Lanning History, Family Crest & Coats of Arms
- Origins Available:
The illustrious surname Lanning is classified as a habitation surname, which was originally derived from a place-name, and is one form of surname belonging to a broader group called hereditary surnames. Habitation names were derived from pre-existing names for towns, villages, parishes, or farmsteads. Topographic names, form the other broad category of surnames that was given to a person who resided near a physical feature such as a hill, stream, church, or type of tree.
Other local names are derived from the names of houses, manors, estates, regions, and entire counties. As a general rule, the greater the distance between an individual and their homeland, the larger the territory they were named after. For example, a person who only moved to another parish would be known by the name of their original village, while people who migrated to a different country were often known by the name of a region or country from which they came. Lanning is a place-name from in Lanyon, in Cornwall. This makes it a habitational name, which is a type of and is derived from an already existing place-name. There is little doubt that this family had their origin in Brittany; however, the Cornish place-name was in place long before this family came to England. However, it is quite possible that the place-name has similar roots in both Brittany and Cornwall, as the Cornish and Breton languages are quite similar.
Early Origins of the Lanning family
The surname Lanning was first found in Cornwall where they settled in Lanyon. They entered England with Queen Isabella, King Edward II's bride, from Brittany where they also held the lands of Lanyon. Another source claims that the name was in fact Norman having derived from the town of Lannion in Brittany.  In this case, they must have settled during the time of Edward II. Their estate was also named Lanyon.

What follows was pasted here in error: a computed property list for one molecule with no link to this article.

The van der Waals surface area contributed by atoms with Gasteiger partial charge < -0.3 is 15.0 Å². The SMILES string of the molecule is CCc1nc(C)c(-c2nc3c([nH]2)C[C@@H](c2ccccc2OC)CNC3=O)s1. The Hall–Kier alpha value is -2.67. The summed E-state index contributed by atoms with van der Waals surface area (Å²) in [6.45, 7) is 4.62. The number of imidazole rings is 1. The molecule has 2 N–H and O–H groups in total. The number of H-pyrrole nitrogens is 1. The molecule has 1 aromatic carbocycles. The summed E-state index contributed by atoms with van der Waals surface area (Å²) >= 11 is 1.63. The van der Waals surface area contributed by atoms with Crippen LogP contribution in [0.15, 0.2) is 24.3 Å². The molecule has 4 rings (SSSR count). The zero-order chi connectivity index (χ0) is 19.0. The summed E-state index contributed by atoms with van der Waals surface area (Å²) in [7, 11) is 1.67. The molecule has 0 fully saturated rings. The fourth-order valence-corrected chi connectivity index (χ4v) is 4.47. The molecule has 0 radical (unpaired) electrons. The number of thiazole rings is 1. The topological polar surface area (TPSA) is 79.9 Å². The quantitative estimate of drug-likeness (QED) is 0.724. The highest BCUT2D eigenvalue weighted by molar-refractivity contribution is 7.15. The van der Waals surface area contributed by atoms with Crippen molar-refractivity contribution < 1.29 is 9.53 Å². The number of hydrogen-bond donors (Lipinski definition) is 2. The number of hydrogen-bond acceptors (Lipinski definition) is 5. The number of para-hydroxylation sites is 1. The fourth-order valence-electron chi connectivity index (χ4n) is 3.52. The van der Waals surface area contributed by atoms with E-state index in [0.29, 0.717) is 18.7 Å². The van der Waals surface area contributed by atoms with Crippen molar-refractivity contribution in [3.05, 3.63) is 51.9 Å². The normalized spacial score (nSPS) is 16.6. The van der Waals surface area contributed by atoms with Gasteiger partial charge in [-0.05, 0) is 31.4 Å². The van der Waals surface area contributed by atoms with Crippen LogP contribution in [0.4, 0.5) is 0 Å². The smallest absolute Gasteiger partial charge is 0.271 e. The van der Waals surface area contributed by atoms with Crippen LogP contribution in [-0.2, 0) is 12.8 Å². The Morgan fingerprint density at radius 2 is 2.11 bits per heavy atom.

"Another barton called Lanyon, [in the parish of Gwinear, Cornwall] took its name from a branch of an ancient family so called, and who continued to possess it from the reign of Edward II. until within a few years past. Hals, speaking of the family of Lanyon, says, that 'they came first into England with Isabel wife of Edward II. and settled themselves in those parts; among which, Lanyon's posterity have ever since flourished in genteel degree, between a justice of the peace, and a hundred constable.' About the year 1785, Lanyon was sold to the late John Thomas, Esq. of Tregolls. by whose sister it was carried in marriage to Admiral Spry, whose property it still remains. The elder branch of the Lanyon family is become extinct; but the descendants of the younger still continue. Of this younger branch Mr. Tobias Lanyon, surgeon of Camborne, is the present representative; by whose younger brothers the estate is still occupied." 
Early History of the Lanning family
This web page shows only a small excerpt of our Lanning research. Another 156 words (11 lines of text) covering the years 176 and 1765 are included under the topic Early Lanning History in all our PDF Extended History products and printed products wherever possible.
Lanning Spelling Variations
Since the Old and Middle English languages lacked definite spelling rules, Breton surnames have many spelling variations. Latin and French, which were the official court languages, were also influential on the spelling of surnames. The spelling of surnames was rarely consistent in medieval times, and scribes and church officials recorded names as they sounded rather than adhering to any specific spelling rules. Therefore, it was common to find the same individual referred to with different spellings of their surname in the ancient chronicles. Moreover, a large number of foreign names were brought into England after the Norman Conquest, which accelerated and accentuated the alterations to the spelling of various surnames. The name has been spelled Lannyon, Lanyon, Lanyan, Lannyan, Lanion, Lannion, Lanine and many more.
Early Notables of the Lanning family (pre 1700)